The devastating effects of the hurricanes currently sweeping across the Caribbean and United States of America has highlighted the important role of airports and the airline industry. While first thoughts must be for the safety of residents and rescue of those left stranded, the emphasis will quickly shift to the recovery operation.
The aftermath will have left many islands in a communications vacuum, and bringing an airport back online may be an arduous task. One of the key tasks will be reviewing the jet fuel supply, and this will hinge on the effectiveness of the airline operator, or aviation fuel facility operator, which may be different organisations.
The need for a robust contingency plan when events such as these happen, to ensure that vulnerable locations are able to either begin operations, continue operating or shut down safely to prevent risk to the terminal, aircraft and people.
There is generally only one fuel farm at each airport, which makes it difficult to plan for contingency. Without fuel the airport cannot function, so ensuring that the supply is safe from damage, or that there are reserves available nearby should the fuel farm be compromised, should make up an essential part of any airport’s contingency plan. When aircraft are grounded there needs to be a careful plan for how resource and expertise is made available, and this may account for situations unique to individual airports.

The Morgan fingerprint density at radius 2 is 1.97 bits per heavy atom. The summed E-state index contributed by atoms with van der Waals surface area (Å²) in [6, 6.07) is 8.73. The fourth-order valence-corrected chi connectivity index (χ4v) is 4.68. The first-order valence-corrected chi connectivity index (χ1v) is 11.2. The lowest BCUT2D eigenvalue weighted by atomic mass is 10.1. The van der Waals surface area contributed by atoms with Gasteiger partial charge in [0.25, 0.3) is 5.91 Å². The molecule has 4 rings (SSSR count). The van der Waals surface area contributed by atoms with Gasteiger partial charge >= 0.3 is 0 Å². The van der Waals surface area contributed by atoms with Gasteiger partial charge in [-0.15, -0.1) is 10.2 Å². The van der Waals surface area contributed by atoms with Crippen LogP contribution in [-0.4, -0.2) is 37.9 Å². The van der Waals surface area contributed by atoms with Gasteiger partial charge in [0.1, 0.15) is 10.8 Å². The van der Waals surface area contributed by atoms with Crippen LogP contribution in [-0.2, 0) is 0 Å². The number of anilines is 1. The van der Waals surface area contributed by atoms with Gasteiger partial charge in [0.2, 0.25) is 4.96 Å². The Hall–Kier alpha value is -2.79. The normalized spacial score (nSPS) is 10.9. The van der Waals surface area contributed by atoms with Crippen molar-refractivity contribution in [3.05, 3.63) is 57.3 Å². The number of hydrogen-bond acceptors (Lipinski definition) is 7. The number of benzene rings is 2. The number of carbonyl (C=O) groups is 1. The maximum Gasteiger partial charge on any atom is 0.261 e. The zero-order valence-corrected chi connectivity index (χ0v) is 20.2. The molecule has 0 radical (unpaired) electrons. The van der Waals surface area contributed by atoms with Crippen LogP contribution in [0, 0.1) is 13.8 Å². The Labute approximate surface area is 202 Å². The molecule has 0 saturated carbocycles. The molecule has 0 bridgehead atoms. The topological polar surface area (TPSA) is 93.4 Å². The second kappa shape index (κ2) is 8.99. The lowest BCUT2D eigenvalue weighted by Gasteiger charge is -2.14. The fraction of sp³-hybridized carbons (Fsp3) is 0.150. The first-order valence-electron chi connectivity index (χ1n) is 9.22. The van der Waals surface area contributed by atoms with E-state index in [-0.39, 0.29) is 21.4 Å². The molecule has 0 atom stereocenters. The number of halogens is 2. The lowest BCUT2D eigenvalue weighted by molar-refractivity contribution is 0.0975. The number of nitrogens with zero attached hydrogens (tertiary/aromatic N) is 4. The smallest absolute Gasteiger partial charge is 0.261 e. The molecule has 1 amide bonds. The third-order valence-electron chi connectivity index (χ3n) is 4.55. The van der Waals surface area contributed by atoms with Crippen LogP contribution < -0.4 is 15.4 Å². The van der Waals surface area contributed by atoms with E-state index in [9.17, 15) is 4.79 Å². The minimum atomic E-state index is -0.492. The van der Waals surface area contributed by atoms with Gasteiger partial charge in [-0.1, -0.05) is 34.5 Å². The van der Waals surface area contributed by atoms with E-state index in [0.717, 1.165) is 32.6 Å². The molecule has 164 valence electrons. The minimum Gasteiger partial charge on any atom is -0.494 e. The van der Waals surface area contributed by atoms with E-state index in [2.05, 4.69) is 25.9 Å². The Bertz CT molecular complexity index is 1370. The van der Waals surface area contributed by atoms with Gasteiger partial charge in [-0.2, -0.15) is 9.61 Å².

Modelling how an airport fuel facility operates at the time of disaster such as this, or any other similar event such as war or terror, can ensure that the airport is prepared and reactive.
Although we are still witnessing the full extent of damage caused by hurricanes Irma and José, what we can already learn is that airports must safeguard from future events by with a robust plan should the worst happen.
John Pitts, eJet International.Back to Latest News